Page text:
4. Transfer assets to a child.

Giving a child assets before year-end can reduce the value of your estate, saving income tax and probate fees upon your death. If you give them your losing investments, you’ll be able to claim the capital losses that are triggered when making the gift, which can save tax. In addition, if your child is an adult, she could sell the assets and contribute to her TFSA or registered retirement savings plan (RRSP) to accelerate her own savings, or pay down debt.

5. Donate securities to charity.

Are you thinking of donating money this year? You’ll save more tax by donating some of the winners in your portfolio. Any accrued capital gain on a security that is donated to charity will be eliminated. Not only is the taxable capital gain set to zero, but you’ll still be entitled to a donation tax credit to boot.

6. Transfer capital losses to your spouse.

If you have unrealized capital losses but no capital gains this year or in the past three years, consider transferring those losses to your spouse if they have capital gains that can offset the losses.

7. Rebalance your portfolio for tax efficiency.

If the performance of your portfolio has caused certain asset classes to become over- or underweighted, think about rebalancing your portfolio. Don’t forget that capital gains and eligible Canadian dividends receive more favourable tax treatment than interest or foreign income. I’m not suggesting that you take on more risk than appropriate, but if you’re reinvesting proceeds, think about the tax that will be generated by your portfolio.

Article: Globe & Mail

Your RRSP and your will: How to keep more money in the family

Image-Tax mattersI think that every male on the planet secretly wants to be a superhero. I’m not talking about one with superhuman powers. That would be unrealistic. But a superhero with such intelligence, resourcefulness and creativity that he could save the world with nothing more than a pair of tweezers and some duct tape – which is entirely doable.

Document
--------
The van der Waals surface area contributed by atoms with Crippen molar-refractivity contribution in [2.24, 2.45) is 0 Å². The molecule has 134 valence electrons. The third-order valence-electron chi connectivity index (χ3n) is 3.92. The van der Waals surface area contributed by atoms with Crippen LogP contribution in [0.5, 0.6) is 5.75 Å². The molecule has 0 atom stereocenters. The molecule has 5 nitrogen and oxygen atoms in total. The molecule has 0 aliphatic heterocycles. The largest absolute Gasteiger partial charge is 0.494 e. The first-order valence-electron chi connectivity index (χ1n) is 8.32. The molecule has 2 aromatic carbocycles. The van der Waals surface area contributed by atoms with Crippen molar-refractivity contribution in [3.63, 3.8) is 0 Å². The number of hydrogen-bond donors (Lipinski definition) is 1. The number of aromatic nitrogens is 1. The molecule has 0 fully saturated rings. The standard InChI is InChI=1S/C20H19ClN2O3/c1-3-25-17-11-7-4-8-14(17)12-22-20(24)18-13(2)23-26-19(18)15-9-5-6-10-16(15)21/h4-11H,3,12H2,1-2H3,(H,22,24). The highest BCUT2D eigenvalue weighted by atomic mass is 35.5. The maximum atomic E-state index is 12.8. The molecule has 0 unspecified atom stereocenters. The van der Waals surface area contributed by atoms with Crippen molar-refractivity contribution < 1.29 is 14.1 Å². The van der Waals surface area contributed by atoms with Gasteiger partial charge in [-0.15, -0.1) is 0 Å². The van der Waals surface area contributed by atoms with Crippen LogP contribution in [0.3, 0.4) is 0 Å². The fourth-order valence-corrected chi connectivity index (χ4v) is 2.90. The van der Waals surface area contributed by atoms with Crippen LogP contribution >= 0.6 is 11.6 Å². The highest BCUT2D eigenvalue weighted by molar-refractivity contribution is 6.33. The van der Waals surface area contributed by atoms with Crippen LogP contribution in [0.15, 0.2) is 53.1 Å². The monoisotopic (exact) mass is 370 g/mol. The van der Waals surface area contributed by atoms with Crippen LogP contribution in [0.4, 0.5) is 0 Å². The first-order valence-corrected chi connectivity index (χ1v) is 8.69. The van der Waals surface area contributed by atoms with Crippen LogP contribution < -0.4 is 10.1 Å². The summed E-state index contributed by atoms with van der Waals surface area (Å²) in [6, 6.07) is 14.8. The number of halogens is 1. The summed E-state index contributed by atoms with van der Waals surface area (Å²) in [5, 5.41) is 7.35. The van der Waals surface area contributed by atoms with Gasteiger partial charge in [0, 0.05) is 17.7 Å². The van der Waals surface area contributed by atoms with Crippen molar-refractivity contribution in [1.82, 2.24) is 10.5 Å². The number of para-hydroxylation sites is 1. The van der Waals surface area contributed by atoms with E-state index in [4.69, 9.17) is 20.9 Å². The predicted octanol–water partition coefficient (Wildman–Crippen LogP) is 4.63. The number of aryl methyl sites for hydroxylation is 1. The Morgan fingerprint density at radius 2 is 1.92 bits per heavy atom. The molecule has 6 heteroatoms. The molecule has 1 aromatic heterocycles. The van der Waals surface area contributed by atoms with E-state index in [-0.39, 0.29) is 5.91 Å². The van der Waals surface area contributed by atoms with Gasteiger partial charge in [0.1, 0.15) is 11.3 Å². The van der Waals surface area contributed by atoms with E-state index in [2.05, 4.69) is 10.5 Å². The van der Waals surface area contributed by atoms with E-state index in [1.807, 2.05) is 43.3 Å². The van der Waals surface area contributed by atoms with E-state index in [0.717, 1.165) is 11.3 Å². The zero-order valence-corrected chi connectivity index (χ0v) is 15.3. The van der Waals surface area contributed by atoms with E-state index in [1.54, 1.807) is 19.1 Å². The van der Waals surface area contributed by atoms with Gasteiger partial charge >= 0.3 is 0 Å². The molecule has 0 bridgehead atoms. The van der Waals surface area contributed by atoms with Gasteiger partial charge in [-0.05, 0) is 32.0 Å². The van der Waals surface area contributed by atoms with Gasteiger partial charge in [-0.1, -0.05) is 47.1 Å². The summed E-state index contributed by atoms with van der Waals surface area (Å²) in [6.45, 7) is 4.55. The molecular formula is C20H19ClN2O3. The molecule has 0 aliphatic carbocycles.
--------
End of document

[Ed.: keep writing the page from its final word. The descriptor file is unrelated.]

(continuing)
You might recall the 1980s television show MacGyver, the secret agent who had such creativity that he always managed to turn what he had into what he needed – and save the world in the process.

That type of creativity can go a long way when it comes to tax planning too. We have to think outside the box sometimes. Here’s an example of one idea that involves your registered retirement savings plan (RRSP) and your will.

The story
Jack and Diane were married many years ago. Jack passed away this year. At the time of his death, Jack owned some investments that had dropped in value. In fact, he had paid $500,000 for the investments, and they were worth just $350,000 at the time of his death this year, so he had an unrealized capital loss of $150,000. Jack also had an RRSP worth $400,000 when he passed away. In addition, Jack didn’t have much income this year, prior to his death. He passed away early in the year and hadn’t earned much income to that point.

Like many Canadians, Jack had named his spouse as the beneficiary of his RRSP and he left his other assets to Diane as well. And why wouldn’t he? This is common advice because leaving assets to your spouse is a good way to defer the ultimate tax bill. But Jack could have improved on his plan. Consider the results experienced by Jack and Diane.

The results
When Jack left his RRSP assets to Diane, those assets transferred to an RRSP for her free of tax. Similarly, the other assets he left Diane were deemed to have been sold at his adjusted cost base (ACB). Diane stepped into the shoes of Jack from a tax perspective. That is, she inherited Jack’s ACB on the assets she received.

At the end of the day, Dianne inherited $750,000 of investments from Jack, but $400,000 is inside an RRSP, and any withdrawal of those assets will be taxable in Diane’s hands. Diane also owns the $350,000 non-registered investments with an adjusted cost base of $500,000. Diane will have to somehow generate capital gains in the future in order to use up the $150,000 in capital losses she inherited (capital losses can generally be applied only against capital gains). Is there something different that Jack could have done to leave Diane better off financially? Sure.